Sweater – Moon River (sold out but still available here) | Jeans – Rag & Bone (old similar here and here) | Boots – Sam Edelman | Bag – Saint Laurent | Hat – Rag & Bone
Sometimes a day calls for an outfit that I don’t want to think about putting together. On those days I need a cute sweater (in the winter), jeans, boots and a bag. And if my hair has a mind of its own that day, then I need a hat. This was one of those days. Though I appreciate when pieces have additional elements and details so that my outfit isn’t completely a snoozefest. Like the slits in the side of the sweater, the distressing in my jeans and a hat always helps to break up the monotony of a look. I find that adding a hat always makes an outfit go from boring to head-turning. I’m a bit hesitant sometimes with large brimmed hats that they will look too head-turning, but Rag & Bone strikes the perfect balance with their hats. Janessa Leone is another designer that I turn to for fall/winter hats, though hers a bit more bold so I often will try 4-5 different styles before settling on one I like.
To slightly veer off the fashion talk for a bit – I wanted to give an update on how I am adjusting to life outside of NYC. Full disclosure, I had a few questions from readers asking me to talk about this specific topic on the blog or in a video so I thought I would touch on it a bit in today’s post. If you don’t know, Stan and I moved out of NYC 10 months ago after both spending many (many, many) years there. I lived in New York for 15 years and Stan was born and raised there. We moved to an area about 40 minutes north of D.C. where we built a home with my mom.
In the months leading up to the move, I was so worried that I would miss NY terribly and was unsure how I would acclimate to life outside such a bustling city. The truth is – I hardly even think about it most days if ever. In fact, I didn’t have much time to think about it over the past year which might have been the best thing. We moved shortly after my second spine surgery from which I was still recovering, embarked on a 4 week long road trip through the southeast, were faced with the devastating news that my father had stage 4 pancreatic cancer, helped my mother care for him daily for the two months he was ill, and then moved into our new home 2 weeks after he passed away. Whew, I’m exhausted just typing that. But while it was a whirlwind at the time, I never had much time to dwell on the fact that my surroundings were vastly different from what I had come to know and love.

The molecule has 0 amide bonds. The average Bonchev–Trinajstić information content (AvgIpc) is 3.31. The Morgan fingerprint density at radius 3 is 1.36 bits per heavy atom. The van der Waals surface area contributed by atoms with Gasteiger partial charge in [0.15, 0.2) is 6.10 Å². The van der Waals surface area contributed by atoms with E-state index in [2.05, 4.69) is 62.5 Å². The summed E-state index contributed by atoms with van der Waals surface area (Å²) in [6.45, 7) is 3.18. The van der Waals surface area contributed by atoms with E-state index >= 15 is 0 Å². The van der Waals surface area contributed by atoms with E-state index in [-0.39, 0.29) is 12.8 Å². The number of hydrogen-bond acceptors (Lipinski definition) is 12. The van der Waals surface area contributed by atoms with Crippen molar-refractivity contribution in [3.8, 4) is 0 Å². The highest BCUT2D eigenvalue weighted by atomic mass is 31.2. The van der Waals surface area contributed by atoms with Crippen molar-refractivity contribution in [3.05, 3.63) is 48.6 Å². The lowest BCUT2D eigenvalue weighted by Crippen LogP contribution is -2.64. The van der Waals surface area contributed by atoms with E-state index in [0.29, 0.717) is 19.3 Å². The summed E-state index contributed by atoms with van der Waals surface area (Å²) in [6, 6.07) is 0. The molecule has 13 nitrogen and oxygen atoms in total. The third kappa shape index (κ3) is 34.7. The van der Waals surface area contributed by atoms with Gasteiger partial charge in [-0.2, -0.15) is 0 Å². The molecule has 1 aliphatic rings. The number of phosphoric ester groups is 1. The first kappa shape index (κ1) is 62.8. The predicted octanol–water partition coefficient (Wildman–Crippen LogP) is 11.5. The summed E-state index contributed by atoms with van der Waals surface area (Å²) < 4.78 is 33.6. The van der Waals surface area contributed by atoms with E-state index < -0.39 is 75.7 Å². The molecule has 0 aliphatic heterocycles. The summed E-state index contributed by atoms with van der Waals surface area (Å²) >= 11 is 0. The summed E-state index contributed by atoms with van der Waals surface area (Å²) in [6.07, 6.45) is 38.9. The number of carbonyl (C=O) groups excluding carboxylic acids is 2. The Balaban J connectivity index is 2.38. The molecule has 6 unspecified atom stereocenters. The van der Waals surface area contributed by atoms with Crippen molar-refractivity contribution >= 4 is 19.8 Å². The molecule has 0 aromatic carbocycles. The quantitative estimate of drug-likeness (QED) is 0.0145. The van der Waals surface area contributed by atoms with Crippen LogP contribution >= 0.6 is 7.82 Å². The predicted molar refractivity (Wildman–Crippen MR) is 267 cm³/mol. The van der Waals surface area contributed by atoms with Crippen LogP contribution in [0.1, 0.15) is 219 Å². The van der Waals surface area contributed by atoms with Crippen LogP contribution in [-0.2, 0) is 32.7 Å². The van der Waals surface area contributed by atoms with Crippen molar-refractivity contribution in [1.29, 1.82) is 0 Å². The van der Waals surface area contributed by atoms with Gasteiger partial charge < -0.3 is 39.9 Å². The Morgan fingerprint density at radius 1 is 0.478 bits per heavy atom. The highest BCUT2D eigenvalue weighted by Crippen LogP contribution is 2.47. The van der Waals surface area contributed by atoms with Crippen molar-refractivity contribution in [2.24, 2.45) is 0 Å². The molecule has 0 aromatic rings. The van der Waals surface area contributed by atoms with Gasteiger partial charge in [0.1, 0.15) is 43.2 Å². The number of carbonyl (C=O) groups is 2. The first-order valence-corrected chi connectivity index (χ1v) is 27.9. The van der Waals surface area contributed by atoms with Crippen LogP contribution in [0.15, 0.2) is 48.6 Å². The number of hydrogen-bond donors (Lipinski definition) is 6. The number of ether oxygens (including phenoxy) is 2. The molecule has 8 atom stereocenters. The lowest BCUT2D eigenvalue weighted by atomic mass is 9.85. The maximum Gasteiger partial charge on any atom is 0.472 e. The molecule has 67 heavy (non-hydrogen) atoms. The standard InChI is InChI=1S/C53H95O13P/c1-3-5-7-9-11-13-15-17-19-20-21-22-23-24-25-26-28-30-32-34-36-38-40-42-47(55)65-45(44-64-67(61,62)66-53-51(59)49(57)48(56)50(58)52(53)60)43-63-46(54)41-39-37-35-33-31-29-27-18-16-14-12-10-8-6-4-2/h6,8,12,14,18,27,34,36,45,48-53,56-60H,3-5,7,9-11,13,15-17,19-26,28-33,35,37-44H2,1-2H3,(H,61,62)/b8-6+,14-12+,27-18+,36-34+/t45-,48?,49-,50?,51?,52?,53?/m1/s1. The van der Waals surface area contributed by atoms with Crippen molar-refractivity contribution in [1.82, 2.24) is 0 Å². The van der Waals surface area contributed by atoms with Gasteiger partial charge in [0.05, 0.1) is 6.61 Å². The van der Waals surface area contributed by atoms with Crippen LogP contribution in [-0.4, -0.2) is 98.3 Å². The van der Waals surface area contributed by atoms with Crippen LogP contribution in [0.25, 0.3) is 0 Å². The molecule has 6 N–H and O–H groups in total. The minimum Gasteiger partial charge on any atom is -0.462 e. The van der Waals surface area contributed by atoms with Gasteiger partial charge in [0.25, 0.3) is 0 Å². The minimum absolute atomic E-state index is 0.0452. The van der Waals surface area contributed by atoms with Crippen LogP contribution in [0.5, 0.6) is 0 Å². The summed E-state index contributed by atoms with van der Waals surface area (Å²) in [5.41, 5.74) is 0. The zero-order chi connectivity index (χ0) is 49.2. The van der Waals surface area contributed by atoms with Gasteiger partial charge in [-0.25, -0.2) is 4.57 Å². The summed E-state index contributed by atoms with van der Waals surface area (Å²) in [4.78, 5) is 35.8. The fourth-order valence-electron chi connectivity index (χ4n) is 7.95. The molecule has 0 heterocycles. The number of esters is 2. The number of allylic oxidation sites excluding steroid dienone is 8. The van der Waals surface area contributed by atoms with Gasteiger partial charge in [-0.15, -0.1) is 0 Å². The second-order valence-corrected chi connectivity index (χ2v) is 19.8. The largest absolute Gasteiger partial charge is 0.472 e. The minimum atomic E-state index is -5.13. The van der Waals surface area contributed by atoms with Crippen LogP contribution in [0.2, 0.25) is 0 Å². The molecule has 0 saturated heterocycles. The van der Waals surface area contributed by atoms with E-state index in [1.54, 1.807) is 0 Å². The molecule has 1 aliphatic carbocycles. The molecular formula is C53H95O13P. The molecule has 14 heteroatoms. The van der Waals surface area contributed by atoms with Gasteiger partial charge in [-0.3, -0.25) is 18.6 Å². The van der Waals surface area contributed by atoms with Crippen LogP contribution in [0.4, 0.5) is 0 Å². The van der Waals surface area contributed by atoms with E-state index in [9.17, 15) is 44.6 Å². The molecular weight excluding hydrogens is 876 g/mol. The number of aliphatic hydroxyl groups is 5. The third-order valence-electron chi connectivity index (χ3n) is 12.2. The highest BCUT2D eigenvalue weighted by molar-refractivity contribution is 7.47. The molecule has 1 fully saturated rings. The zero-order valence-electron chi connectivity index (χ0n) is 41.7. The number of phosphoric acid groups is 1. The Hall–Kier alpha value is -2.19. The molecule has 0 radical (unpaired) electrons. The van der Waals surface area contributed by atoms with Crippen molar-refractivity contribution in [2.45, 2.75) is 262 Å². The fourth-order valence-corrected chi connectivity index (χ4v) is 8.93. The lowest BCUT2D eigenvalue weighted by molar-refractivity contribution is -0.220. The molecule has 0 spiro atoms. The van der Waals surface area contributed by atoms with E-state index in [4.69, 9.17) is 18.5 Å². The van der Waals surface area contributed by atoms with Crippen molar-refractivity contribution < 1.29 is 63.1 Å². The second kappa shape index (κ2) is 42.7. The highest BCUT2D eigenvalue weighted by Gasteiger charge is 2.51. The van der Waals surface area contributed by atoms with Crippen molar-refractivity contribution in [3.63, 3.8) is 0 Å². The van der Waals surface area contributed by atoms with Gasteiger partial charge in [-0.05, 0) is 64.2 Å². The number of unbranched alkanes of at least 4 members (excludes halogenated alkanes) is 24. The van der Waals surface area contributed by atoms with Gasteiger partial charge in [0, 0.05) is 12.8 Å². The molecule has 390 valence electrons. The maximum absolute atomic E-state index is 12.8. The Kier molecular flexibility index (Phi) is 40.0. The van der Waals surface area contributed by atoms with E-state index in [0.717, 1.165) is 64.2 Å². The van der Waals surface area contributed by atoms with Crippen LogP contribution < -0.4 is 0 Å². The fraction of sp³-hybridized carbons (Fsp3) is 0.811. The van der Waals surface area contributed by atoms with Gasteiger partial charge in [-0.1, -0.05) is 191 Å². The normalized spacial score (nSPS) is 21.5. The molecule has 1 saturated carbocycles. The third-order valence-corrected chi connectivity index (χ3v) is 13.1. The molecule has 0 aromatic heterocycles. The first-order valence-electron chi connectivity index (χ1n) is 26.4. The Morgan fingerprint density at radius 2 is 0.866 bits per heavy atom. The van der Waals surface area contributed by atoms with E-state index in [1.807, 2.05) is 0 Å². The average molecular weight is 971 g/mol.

There are days that I miss certain things or places I used to frequent in NYC, but I rarely harp on that feeling because it truly serves no purpose for me. I am someone that always keeps moving forward. Reminiscing or reliving fun memories is one thing, but missing, pining for or fixating on the past only serves to keep me from fully accepting my present life and enjoying it. That being said, living in NYC for almost half of my life definitely left an impression on me, and those imprints are still part of me to this day. I love to find local stores, cafes, businesses that have unique character and charm. I appreciate diversity, seek out culture wherever I can and still dress like I’m strutting my way down 5th avenue. Those things are who I am no matter where I live.